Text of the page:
If an acre of forest burns up in flames, what’s the cost? Zero, was FEMA’s reply in 2013. The Federal Emergency Management Agency rejected California’s request for a federal “major disaster” declaration and funding after the devastating Rim Fire, because it only knew how to put a price tag on man-made structures. The 400 square miles of forests that had been reduced to ashes and charred stumps—including part of Yosemite National Park—couldn’t translate into dollar amounts.
How times have changed. Two weeks ago, the state of California was named one of the 13 winners of the National Disaster Resilience Competition by the U.S. Department of Housing and Urban Development (HUD) and the Rockefeller Foundation. California won more than $70 million to help fund several disaster preparedness projects in communities affected by the Rim Fire.
What happened? As extreme weather events have become more frequent due to climate change, decision-makers are realizing that conventional project assessments won’t do, and that building strong, resilient communities requires drastically innovative approaches. In a first for a federal agency, the HUD Office of Economic Resilience, in collaboration with the Rockefeller Foundation, mandated that nature be a key element in the design of development projects submitted to the $1 billion competition.
HUD required all applicants to use a more complete benefit-cost analysis developed by Earth Economics, a close partner of Global Footprint Network. It is exactly the kind of approach that Global Footprint Network and Earth Economics called for in July in our State of the States Report, which found the United States demands twice the resources that its ecosystems can regenerate. It is also similar to the approach that Global Footprint Network piloted with the state of Maryland when developing our Net Present Value Plus tool.
To assert the HUD/Rockefeller competition marks a significant departure from business as usual is an understatement. In fact, HUD has opened the door to a brand new approach where sustainability and resiliency are the guiding principles in deciding which disaster preparedness projects are worth funding.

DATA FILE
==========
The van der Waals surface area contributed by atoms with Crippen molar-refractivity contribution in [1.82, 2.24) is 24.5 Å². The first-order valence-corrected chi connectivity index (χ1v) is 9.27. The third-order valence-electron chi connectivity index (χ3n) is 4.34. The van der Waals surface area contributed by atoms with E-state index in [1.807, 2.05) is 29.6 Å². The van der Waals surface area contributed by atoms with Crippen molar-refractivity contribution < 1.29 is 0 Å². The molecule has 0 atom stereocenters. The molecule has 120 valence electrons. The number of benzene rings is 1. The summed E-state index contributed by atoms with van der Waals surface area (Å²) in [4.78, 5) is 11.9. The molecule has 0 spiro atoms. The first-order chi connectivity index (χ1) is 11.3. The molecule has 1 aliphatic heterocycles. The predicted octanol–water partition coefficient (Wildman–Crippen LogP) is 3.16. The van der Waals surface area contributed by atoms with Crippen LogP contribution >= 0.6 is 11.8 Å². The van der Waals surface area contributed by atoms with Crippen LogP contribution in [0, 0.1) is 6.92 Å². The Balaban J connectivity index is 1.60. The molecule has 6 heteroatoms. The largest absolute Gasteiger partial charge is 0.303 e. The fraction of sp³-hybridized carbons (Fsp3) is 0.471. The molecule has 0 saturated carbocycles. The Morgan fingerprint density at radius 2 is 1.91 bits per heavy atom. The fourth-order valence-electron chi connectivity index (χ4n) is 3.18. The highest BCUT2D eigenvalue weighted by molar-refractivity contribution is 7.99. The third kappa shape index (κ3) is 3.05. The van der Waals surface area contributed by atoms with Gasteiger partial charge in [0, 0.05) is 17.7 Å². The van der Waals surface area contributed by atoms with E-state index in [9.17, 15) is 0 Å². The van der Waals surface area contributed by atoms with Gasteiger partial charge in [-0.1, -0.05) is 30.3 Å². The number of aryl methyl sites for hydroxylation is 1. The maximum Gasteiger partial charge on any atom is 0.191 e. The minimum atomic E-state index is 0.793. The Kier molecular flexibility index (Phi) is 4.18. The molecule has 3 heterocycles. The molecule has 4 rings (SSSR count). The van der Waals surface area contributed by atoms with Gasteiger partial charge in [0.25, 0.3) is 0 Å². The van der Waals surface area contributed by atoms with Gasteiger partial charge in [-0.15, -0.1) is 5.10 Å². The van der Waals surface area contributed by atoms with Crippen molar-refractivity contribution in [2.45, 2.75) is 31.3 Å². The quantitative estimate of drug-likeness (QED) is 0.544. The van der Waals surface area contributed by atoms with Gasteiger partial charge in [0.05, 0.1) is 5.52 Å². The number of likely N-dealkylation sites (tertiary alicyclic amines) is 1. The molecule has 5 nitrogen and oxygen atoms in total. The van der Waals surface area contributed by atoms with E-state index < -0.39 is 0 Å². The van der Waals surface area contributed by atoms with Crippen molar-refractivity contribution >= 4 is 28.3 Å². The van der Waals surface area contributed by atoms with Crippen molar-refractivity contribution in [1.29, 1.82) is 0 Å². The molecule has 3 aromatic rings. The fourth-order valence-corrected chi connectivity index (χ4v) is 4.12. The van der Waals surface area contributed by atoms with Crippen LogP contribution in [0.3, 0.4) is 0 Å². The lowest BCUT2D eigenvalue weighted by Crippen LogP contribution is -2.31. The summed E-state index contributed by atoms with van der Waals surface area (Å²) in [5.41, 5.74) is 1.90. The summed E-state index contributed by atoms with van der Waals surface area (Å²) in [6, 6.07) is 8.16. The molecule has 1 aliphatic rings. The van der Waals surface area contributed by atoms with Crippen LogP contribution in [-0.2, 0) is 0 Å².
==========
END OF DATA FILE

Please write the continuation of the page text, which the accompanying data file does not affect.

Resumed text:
“We are delighted a federal agency is demonstrating such a strong commitment to incorporating the value of nature into infrastructure and resilience projects,” said Dr. Mathis Wackernagel, co-founder and CEO of Global Footprint Network. “This is a profound shift that is bound to transform industry standards.”
Eligible applicants to the competition were required to incorporate nature into the economic impact analysis of their disaster resilience projects. All of them received training by Earth Economics on how to assess their costs and benefits more comprehensively, including the value of natural assets. The applicants then were allowed to seek Earth Economics’ assistance with their applications. Indeed, all of the applicants who sought Earth Economics’ assistance—including the state of California—won HUD money, totaling $680 million altogether.
In each case, Earth Economics coached the jurisdiction to understand how natural systems work within its specific region, and to make nature part of the solution recovering from natural disasters.
For the New York City Housing Authority’s (NYCHA) Storm Resiliency Program, for instance, Earth Economics found New York City’s urban parks and green space affected by Hurricane Sandy provide $3.9 million in ecosystem services ranging from aesthetic and recreational value to water purification and storage value. NYCHA was awarded $176 million.
Decision-makers both inside and outside the United States ought to pay close attention to how this competition was conducted and to the innovative economic analysis that was applied. By using comprehensive methods for measuring the multiple benefits of post-disaster projects, government decision makers can have a far more beneficial, resilient and sustainable impact. This is the only way to avoid repetitive damage and billions in future costs, while building healthy lands and vibrant economies.
At the end of February, this nation will enter national ecological deficit—its citizens’ demand for food, timber and carbon dioxide absorption will begin to exceed what the nation’s ecosystems can renew over the full year. Trade is a fact of life in our globalized economy, but just as a trade deficit can be a liability, so can an ecological deficit.
In this European nation, citizens over age 18 must vote in national elections and often result in large voter turnout. Popular food items include mussels served with fried potatoes, waffles and chocolate.
Now, can you identify this nation?
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